Author photo by Peter's son, Walter Bakowski

Monday, September 14, 2009

Writing a parent poem

There is the immediate moment and there is the past, which in literature has been compared to an ocean, a hall of mirrors, another country. Whatever it is, it is worthy of exploration. In remembering, let’s remember the heightened moment – our first reading of a certain book, a reoccurring childhood nightmare, seeing a parent cry, the trouncing of a bully.

To write a poem about a parent or both parents is a vital challenge. It requires honesty, that the writer remembers correctly, that the writer rigorously refrains from diluting/defusing events and words spoken. A parent poem requires exposure, to put family members on the stage.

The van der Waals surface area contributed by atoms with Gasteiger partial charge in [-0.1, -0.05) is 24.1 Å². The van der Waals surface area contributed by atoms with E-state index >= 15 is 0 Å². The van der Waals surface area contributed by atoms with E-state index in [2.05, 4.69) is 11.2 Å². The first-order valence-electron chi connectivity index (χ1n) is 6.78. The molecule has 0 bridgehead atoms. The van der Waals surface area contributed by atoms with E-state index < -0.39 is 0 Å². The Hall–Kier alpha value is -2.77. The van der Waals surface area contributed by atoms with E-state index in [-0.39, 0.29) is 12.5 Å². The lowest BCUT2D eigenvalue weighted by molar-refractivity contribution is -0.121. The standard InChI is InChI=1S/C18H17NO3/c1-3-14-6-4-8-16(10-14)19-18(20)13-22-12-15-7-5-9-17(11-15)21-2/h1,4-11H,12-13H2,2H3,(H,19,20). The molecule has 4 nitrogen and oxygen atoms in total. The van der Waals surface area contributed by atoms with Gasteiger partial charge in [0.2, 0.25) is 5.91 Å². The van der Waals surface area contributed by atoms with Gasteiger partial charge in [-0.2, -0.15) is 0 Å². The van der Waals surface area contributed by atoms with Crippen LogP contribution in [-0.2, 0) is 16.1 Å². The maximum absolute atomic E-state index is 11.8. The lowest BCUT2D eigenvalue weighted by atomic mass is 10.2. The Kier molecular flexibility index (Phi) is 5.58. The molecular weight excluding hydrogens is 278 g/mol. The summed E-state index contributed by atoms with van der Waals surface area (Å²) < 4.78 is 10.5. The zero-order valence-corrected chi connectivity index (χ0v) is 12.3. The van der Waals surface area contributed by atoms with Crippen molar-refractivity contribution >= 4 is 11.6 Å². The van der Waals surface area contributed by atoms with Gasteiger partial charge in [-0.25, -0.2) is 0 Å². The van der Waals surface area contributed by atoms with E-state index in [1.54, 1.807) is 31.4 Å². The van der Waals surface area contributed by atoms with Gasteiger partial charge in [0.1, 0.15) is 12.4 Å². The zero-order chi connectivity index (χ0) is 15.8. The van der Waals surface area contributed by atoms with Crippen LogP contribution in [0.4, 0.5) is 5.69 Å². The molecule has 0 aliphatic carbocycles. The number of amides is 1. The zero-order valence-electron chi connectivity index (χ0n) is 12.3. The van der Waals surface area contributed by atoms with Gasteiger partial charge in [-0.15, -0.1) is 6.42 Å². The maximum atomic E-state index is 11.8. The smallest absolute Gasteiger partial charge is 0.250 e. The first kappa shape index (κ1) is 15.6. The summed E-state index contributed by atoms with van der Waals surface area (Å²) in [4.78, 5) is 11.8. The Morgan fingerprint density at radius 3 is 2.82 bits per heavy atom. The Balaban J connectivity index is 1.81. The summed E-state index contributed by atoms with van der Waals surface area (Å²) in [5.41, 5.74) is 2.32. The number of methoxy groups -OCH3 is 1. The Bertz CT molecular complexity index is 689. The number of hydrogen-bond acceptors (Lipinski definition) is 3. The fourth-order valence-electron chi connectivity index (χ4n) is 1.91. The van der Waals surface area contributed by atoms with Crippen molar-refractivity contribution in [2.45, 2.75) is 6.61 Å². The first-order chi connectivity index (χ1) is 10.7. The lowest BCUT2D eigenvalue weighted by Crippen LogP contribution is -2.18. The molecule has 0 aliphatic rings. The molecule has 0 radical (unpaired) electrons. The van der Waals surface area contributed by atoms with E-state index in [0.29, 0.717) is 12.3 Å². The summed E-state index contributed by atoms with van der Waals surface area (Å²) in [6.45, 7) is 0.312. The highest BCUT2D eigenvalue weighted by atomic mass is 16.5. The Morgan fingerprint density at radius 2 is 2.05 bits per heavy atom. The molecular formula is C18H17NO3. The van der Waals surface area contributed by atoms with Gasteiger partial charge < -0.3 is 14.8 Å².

The parent poem is invaluable to both the writer and the reader. By revealing the personal, frankly and vividly, the writer holds high a lantern, illuminates human lives, be they exemplary, imperfect or scarred. The best autobiographical writing finds the riveted reader saying out loud “Yes, yes, I’ve felt exactly like that!”

The parent poem is needed. Whether it’s a homage or a leap through fire you’ll only learn through writing it.